Puppies

If you have a young puppy with blood in their stool, visit your vet immediately! Parvovirus is common in unvaccinated pups and can be fatal if not treated quickly.

Call your regular vet within normal office hours, or visit our Memphis emergency animal clinic after hours.

Assess Your Dog's Overall Health

Seems Normal

If your dog has blood in their stool but otherwise seems happy, is eating well and behaving normally, it's a good idea to call your regular vet to let them know, and ask for advice. Your regular vet will be able to assess the urgency of the situation and let you know whether it's a good idea to bring your pet into the office for an examination.

Seems Unwell

If you've noticed blood in your dog's stool and your dog also vomiting, refusing to eat, and looking unwell, it's time for an immediate trip to the vet. During normal business hours contact your regular vet and book an emergency appointment, after hours you should call your emergency vet.

Assess Your Dog's Stool

Take a moment to examine your dog's stool before heading to the vet. Your vet will be able to diagnose your dog's condition more quickly if you are able to provide an accurate description of your dog's stool. When it comes to blood in your dog's stool, there are two distinct types:

Hematochezia

Hematochezia is bright red blood or fresh-looking blood in dog stool which stems from the lower digestive tract or colon. Hematocheza may appear on a firm formed stool or in diarrhea. The distinctive bright red color of hematochezia indicates that the blood comes from the lower part of the digestive tract and has only traveled a short distance through the dog's body.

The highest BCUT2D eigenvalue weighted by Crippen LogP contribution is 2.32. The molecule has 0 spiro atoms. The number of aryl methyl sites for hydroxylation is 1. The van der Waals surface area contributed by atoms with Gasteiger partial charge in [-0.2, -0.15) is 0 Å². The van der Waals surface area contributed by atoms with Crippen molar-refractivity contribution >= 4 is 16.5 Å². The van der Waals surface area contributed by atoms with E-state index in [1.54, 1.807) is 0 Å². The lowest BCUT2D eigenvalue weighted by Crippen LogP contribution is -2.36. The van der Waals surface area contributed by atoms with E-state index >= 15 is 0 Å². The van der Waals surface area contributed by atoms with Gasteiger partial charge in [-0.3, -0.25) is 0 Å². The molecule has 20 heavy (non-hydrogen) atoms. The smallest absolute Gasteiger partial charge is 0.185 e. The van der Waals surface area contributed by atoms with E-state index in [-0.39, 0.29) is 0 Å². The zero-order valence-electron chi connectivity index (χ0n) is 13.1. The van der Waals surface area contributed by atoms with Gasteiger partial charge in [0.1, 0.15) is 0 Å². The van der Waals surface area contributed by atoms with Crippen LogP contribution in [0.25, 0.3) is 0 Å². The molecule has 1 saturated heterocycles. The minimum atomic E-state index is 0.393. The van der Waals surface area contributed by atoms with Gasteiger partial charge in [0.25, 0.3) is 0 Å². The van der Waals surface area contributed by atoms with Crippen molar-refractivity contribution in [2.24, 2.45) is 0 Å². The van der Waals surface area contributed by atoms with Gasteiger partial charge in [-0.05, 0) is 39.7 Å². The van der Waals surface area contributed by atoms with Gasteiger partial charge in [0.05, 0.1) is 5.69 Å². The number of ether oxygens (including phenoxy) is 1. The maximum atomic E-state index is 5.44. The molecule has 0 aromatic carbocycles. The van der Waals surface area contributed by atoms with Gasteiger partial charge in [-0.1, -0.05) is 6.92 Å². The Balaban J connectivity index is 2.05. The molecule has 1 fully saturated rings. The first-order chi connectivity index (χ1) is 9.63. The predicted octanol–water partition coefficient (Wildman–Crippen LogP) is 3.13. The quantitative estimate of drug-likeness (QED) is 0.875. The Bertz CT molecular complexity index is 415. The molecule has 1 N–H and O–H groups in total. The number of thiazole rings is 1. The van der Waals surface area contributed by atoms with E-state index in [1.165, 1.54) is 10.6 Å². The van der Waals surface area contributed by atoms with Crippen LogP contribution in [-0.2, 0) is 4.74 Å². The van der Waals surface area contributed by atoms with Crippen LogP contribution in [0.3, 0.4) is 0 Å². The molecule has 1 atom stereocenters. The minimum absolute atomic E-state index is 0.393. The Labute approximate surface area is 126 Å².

Common causes of hematochezia include viral diarrheas, colitis, inflammatory bowel disease, and cancer.

Melena

This blood has been digested or swallowed, typically indicating a problem in the upper digestive tract. Melena results in a black inky stool that can be jelly like in consistency. Diarrhea is not common with melena, the stool is usually formed.

Common causes of melena include stomach inflammation, stomach ulcers, and cancer.

Possible Causes of Blood in Stool

It's important to note that a red stool may not indicate blood at all. If your dog has eaten a red nonfood item such as a crayon or lipstick, they could pass a red stool. Red icing and cakes may also have this effect on your dog's stool,

Streaks of bright red blood in your dog's stool could be caused by an infection or injury to your dog's sensitive rectal area, such as a ruptured anal sac.

Other causes of blood in stool include:

  • Viral and bacterial infections
  • Parvovirus
  • Hemorrhagic gastroenteritis (HG)
  • Cancer

Note: The advice provided in this post is intended for informational purposes and does not constitute medical advice regarding pets. For an accurate diagnosis of your pet's condition, please make an appointment with your vet.